He had created costumes for cinema, opera and the theater. Christian Gasc, French costume designer for the four Caesars, died at the age of 76, AFP learned this Friday from his curator. His body was discovered Tuesday evening at his Parisian home. The designer designed costumes for 50 films, winning three consecutive Caesars in the 90s for Madame Butterfly, an adaptation of the opera by Puccini by Frédéric Mitterrand, Ridicule, a film by Patrice Leconte set at the court of Versailles, and Le Bossu, a swashbuckling film by Philippe de Broca.
Cinema and opera
He receives a fourth Caesar for Goodbyes à la Reine in 2012, a historical drama around the character of Marie-Antoinette, with Diane Kruger, directed by Benoît Jacquot. It is with this director that he designs his most beautiful creations for the opera: Werther de Massenet in 2010 and The Traviata by Verdi in 2014, at the Paris Opera.
Lyric stars were full of praise for him on the news of his death. “I liked Christian Gasc. The man, the magnificent, the angel. I adored his gaze which saw you more beautiful than you are, and which by a marvelous talent embellished you still ”, tweeted the French baritone Ludovic Tézier. Great soprano Angela Gheorghiu said she was deeply saddened by the death of the creator she described in a tweet like an “extraordinary and unparalleled talent” costume designer.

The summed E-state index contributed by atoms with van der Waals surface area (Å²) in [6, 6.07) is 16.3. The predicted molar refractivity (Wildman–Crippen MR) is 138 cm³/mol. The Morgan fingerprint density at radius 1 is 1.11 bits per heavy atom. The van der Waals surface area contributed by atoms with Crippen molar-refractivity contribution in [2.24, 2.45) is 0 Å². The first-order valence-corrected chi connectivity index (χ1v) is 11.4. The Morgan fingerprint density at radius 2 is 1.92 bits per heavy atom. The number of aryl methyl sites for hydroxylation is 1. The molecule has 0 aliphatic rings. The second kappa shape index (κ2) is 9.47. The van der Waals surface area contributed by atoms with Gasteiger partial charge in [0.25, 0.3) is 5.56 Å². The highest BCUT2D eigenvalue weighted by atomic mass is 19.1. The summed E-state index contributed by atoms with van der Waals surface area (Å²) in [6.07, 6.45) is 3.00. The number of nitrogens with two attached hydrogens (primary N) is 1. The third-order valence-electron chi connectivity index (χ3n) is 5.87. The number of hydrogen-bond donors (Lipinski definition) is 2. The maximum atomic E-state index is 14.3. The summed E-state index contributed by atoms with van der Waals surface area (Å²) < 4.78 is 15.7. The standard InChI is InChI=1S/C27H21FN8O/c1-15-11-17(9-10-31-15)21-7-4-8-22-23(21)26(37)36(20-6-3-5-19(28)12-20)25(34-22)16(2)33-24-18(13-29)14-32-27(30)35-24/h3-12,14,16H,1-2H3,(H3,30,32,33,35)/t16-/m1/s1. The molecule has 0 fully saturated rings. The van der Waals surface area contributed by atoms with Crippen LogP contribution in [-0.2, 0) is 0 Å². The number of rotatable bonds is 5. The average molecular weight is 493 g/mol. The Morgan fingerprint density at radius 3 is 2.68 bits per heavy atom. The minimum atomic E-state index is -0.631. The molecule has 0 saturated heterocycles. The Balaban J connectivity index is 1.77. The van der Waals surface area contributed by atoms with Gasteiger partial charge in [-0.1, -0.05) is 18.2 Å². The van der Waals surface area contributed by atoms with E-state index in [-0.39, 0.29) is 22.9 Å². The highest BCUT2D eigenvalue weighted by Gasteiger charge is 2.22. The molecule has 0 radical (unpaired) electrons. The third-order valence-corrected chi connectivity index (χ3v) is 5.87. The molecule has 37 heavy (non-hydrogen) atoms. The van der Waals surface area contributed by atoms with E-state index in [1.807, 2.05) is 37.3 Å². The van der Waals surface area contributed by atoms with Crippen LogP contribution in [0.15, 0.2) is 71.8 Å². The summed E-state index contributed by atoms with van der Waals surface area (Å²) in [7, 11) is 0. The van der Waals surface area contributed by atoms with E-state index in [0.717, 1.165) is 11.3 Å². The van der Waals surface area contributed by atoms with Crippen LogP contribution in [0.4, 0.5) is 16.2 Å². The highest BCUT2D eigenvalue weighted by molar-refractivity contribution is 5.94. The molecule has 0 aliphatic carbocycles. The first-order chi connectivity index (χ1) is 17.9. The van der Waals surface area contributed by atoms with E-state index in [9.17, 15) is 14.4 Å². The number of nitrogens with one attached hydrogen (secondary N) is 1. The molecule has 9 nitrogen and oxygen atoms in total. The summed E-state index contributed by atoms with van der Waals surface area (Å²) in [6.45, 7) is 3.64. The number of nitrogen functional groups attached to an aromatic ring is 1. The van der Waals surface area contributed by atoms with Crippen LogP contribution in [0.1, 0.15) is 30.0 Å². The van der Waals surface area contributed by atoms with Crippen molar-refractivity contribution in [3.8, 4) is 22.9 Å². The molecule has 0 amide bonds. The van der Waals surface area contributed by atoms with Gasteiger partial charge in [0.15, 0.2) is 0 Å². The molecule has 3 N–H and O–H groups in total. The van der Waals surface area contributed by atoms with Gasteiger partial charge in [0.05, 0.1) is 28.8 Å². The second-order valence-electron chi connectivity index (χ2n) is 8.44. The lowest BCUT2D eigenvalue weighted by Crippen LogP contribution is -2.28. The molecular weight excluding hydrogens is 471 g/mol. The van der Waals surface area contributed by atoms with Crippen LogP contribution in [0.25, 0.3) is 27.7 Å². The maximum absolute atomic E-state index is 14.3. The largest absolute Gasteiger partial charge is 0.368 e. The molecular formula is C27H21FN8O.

I loved Christian Gasc, the man, the magnificent, the angel. I loved his profession, his superb and his discretion. I loved his madness, his southwest. I adored his gaze which saw you more beautiful than you are, and which by a marvelous talent embellished you still. Good rest, angel.
– Ludovic Tézier (@TezierLudovic) January 12, 2022
Collaborations with the greatest
Born in Dunes in Tarn-et-Garonne in a modest family, Christian Gasc was raised by a mechanic father and a seamstress mother who will give him a taste for cinema from an early age. At 19, he moved to Paris, where he met Liliane de Kermadec, who in 1975 offered him to work on the costumes for his film. Aloïse, performed by Isabelle Huppert and Delphine Seyrig.
He will therefore continue collaborations with star directors (Jeanne Moreau for Light, François Truffaut for The Green Room, Jean-Luc Godard for Passion) and others less known. He will be just as prolific in the theater, with around fifty collaborations, including Catherine Hiegel for her production of L’Avare de Molière at the Comédie-Française in 2009. He will receive in 2003 the Molière costume designer for Lady Windermere’s Fan by Oscar Wilde, at the Théâtre du Palais-Royal in Paris.